Soy sauce is a brownish, salty condiment that originated from China about 2,800 years ago. It quickly spread to other Asian countries where it is commonly used for adding seasoning to food during cooking or at the table. In recent years it has become popular in Western cuisine. There are many types of soy sauce, including artificial soy sauce, but authentic soy sauce remains the most popular. Let’s take a look at how this popular condiment and cooking ingredient is made.
How is soy sauce made?
Traditionally soy sauce is made by using the slow fermentation method. The most common ingredients for this method are; soybeans, water, wheat, sea salt and yeast (or other fungi). This method starts by soaking and boiling the soybeans, as well as roasting and crushing the wheat. The soybeans and wheat are then mixed and a small amount of yeast or mold (fungi) is added to the mixture. This mixture is then left to sit or is continually mixed for about 2-3 days. This mixture is then added to a solution of salty water and this is then blended together. The mixture is then left to ferment, although some manufacturers continue to blend the mixture daily to keep the yeast activated. After a set period of time (usually 12 months) the liquid is separated from the solid parts with a press. The liquid is then filtered and then heated to remove any harmful microorganisms. It is then bottled and packaged for sale.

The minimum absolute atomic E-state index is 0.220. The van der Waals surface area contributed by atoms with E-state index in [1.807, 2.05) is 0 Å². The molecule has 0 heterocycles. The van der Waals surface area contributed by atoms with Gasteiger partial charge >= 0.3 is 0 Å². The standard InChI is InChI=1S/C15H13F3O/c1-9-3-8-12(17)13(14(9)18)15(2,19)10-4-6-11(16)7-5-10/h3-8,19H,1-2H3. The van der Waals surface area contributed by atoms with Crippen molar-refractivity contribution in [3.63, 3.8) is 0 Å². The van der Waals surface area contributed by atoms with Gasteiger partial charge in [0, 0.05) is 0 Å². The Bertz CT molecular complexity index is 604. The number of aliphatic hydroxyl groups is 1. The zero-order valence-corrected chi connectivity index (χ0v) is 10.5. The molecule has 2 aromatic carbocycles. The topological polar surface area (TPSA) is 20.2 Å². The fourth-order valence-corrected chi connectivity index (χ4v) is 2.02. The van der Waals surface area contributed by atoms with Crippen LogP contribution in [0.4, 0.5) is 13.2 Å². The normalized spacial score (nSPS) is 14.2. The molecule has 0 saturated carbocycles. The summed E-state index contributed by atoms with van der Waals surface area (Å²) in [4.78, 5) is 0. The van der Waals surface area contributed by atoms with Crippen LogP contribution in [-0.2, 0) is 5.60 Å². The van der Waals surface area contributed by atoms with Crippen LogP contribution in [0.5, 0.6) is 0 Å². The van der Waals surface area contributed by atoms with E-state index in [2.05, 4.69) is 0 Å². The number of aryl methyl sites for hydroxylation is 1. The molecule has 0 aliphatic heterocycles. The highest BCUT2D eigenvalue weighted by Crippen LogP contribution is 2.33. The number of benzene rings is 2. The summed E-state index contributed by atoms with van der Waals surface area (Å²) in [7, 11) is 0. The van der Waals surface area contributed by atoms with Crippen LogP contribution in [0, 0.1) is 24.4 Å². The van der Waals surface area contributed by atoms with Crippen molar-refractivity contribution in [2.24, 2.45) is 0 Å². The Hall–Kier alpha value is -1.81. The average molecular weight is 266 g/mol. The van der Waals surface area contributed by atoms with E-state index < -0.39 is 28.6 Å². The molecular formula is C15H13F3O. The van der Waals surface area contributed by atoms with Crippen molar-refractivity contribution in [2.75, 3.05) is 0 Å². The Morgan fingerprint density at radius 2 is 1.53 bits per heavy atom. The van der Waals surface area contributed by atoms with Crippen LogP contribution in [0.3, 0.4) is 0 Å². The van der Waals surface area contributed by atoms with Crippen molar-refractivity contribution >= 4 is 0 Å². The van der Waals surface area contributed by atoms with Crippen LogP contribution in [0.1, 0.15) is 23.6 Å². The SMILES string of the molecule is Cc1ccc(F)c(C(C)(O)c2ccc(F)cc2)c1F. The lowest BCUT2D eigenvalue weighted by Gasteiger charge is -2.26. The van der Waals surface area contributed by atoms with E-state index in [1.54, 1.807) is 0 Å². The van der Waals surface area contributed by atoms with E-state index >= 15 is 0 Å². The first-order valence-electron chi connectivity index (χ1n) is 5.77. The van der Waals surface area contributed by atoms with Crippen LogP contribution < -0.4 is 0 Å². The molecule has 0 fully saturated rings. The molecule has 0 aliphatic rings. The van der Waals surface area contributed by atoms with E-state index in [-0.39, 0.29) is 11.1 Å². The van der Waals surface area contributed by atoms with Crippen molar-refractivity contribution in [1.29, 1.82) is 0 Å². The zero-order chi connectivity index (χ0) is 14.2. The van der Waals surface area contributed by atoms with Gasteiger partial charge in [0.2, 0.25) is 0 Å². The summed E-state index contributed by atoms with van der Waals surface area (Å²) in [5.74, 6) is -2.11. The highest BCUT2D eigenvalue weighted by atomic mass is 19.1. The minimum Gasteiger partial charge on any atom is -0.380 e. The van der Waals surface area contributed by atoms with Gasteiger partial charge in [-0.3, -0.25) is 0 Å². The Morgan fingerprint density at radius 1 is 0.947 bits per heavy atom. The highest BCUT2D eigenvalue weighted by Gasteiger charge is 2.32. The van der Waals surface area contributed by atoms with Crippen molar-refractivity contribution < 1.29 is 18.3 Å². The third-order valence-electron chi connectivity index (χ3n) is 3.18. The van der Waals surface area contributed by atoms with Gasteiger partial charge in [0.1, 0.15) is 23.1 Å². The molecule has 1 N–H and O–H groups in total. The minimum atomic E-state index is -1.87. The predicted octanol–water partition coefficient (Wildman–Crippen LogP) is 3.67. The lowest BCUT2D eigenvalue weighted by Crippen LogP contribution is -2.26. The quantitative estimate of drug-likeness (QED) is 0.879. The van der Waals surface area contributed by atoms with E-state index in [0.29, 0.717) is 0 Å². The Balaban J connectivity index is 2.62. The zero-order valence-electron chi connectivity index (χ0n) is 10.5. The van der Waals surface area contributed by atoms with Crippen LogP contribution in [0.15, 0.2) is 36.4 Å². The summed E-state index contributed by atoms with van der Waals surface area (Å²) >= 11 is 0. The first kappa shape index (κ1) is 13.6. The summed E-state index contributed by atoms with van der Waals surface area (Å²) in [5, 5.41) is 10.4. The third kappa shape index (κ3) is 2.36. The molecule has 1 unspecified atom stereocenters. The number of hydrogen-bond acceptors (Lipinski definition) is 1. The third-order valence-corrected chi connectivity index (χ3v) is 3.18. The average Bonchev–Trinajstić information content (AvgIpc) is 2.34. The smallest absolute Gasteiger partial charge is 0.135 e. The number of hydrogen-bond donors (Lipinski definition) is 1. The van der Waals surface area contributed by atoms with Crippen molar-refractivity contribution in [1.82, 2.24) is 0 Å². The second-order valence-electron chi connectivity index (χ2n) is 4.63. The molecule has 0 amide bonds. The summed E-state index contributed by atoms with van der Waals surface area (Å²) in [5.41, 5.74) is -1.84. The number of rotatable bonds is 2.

The following video shows soy sauce being made at a factory: